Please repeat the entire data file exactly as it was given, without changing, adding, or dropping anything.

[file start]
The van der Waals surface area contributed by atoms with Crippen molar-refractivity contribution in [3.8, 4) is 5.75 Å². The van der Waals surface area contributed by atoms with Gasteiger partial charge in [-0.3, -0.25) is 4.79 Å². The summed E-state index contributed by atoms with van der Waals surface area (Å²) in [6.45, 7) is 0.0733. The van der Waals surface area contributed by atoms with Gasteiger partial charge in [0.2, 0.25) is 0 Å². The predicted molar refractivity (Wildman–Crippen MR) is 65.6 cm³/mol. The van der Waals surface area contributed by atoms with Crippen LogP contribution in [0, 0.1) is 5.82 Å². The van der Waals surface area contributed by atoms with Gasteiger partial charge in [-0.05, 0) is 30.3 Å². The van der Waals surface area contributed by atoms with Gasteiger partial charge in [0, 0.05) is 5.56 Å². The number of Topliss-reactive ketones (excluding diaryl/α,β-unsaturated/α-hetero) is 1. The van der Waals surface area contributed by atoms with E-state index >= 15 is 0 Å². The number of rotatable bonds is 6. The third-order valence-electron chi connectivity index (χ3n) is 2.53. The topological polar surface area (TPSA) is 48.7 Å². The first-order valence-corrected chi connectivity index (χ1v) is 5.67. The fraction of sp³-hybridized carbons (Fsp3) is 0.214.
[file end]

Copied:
The van der Waals surface area contributed by atoms with Crippen molar-refractivity contribution in [3.8, 4) is 5.75 Å². The van der Waals surface area contributed by atoms with Gasteiger partial charge in [-0.3, -0.25) is 4.79 Å². The summed E-state index contributed by atoms with van der Waals surface area (Å²) in [6.45, 7) is 0.0733. The van der Waals surface area contributed by atoms with Gasteiger partial charge in [0.2, 0.25) is 0 Å². The predicted molar refractivity (Wildman–Crippen MR) is 65.6 cm³/mol. The van der Waals surface area contributed by atoms with Crippen LogP contribution in [0, 0.1) is 5.82 Å². The van der Waals surface area contributed by atoms with Gasteiger partial charge in [-0.05, 0) is 30.3 Å². The van der Waals surface area contributed by atoms with Gasteiger partial charge in [0, 0.05) is 5.56 Å². The number of Topliss-reactive ketones (excluding diaryl/α,β-unsaturated/α-hetero) is 1. The van der Waals surface area contributed by atoms with E-state index >= 15 is 0 Å². The number of rotatable bonds is 6. The third-order valence-electron chi connectivity index (χ3n) is 2.53. The topological polar surface area (TPSA) is 48.7 Å². The first-order valence-corrected chi connectivity index (χ1v) is 5.67. The fraction of sp³-hybridized carbons (Fsp3) is 0.214.